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Analysis of Nonlinear Filters

There is no general theory of nonlinear systems. A nonlinear system with memory can be quite surprising. In particular, it can emit any output signal in response to any input signal. For example, it could replace all music by Beethoven with something by Mozart, etc. That said, many subclasses of nonlinear filters can be successfully analyzed:

One often-used tool for nonlinear systems analysis is Volterra series [4]. A Volterra series expansion represents a nonlinear system as a sum of iterated convolutions:

$\displaystyle y = h_0 + h_1 \ast x + ((h_{2,n} \ast x)_n \ast x) + \cdots

Here $ x(n)$ is the input signal, $ y(n)$ is the output signal, and the impulse-response replacements $ h_i(n)$ are called Volterra kernels. The special notation $ ((h_{2,n} \ast x)_n \ast x)$ indicates that the second-order kernel $ h_2$ is fundamentally two-dimensional, meaning that the third term above (the first nonlinear term) is written out explicitly as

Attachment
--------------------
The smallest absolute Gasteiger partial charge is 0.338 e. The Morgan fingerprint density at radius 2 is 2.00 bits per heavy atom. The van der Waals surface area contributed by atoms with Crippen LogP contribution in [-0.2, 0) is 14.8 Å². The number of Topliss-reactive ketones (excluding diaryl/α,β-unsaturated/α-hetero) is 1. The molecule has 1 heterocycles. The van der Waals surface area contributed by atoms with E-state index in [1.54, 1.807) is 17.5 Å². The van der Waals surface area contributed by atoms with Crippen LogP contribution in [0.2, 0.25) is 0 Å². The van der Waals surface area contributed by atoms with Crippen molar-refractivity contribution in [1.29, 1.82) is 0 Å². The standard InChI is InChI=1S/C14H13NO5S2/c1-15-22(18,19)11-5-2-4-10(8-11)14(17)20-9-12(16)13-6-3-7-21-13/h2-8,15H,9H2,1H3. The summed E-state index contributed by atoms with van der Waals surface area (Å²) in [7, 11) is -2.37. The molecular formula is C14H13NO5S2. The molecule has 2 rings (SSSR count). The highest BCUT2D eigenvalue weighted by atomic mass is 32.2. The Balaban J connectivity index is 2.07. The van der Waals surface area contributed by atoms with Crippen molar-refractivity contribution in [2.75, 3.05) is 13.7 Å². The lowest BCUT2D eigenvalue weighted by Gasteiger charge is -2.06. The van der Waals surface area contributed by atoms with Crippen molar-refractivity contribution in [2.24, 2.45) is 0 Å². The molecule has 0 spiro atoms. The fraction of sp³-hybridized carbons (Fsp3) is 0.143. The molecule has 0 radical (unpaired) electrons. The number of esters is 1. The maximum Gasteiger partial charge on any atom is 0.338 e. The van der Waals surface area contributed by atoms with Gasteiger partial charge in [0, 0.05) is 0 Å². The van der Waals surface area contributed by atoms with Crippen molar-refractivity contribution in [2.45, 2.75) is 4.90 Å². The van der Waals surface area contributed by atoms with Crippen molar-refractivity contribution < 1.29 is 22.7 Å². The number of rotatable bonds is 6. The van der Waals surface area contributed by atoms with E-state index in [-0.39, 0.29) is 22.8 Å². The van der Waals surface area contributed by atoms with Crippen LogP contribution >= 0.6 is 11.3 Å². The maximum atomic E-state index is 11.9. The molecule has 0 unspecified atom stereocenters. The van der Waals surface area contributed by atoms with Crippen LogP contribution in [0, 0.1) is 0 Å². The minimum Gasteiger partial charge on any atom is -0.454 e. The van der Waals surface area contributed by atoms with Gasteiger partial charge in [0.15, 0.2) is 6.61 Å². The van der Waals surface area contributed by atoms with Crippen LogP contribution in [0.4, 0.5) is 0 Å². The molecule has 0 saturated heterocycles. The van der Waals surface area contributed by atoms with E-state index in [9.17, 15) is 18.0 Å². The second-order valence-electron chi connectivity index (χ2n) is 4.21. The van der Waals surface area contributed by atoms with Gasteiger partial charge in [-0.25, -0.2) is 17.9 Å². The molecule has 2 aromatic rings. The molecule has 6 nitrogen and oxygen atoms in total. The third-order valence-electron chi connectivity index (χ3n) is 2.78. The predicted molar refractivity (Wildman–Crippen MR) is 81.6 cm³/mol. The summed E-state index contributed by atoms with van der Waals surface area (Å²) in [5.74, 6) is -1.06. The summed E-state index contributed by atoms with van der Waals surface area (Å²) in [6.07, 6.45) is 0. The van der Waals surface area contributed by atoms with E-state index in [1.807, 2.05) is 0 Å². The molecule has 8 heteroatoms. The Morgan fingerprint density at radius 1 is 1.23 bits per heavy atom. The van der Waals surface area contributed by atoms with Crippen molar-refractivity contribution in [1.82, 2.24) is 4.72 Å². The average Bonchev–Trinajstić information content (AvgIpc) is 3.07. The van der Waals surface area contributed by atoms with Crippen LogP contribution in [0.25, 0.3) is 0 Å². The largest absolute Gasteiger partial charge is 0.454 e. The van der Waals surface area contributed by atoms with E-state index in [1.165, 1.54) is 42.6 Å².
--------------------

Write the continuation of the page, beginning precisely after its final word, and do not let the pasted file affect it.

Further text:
$\displaystyle ((h_{2,n} \ast x)_n \ast x) \isdef \sum_{l=0}^\infty\sum_{m=0}^\infty
h_2(l,m) x(n-l)x(n-m).

Similarly, the third-order kernel $ h_3$ is three-dimensional, in general. In principle, every nonlinear system can be represented by its (typically infinite) Volterra series expansion. The method is most successful when the kernels rapidly approach zero as order increases.

In the special case for which the Volterra expansion reduces to

$\displaystyle y = h_0 + h_1 \ast x + h_2 \ast x \ast x + \cdots\,,

we have an immediate frequency-domain interpretation in which the output spectrum is expressed as a power series in the input spectrum:

$\displaystyle Y = H_0 + H_1 X + H_2 X^2 + \cdots\,.

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``Introduction to Digital Filters with Audio Applications'', by Julius O. Smith III, (September 2007 Edition).
Copyright © 2015-04-22 by Julius O. Smith III
Center for Computer Research in Music and Acoustics (CCRMA),   Stanford University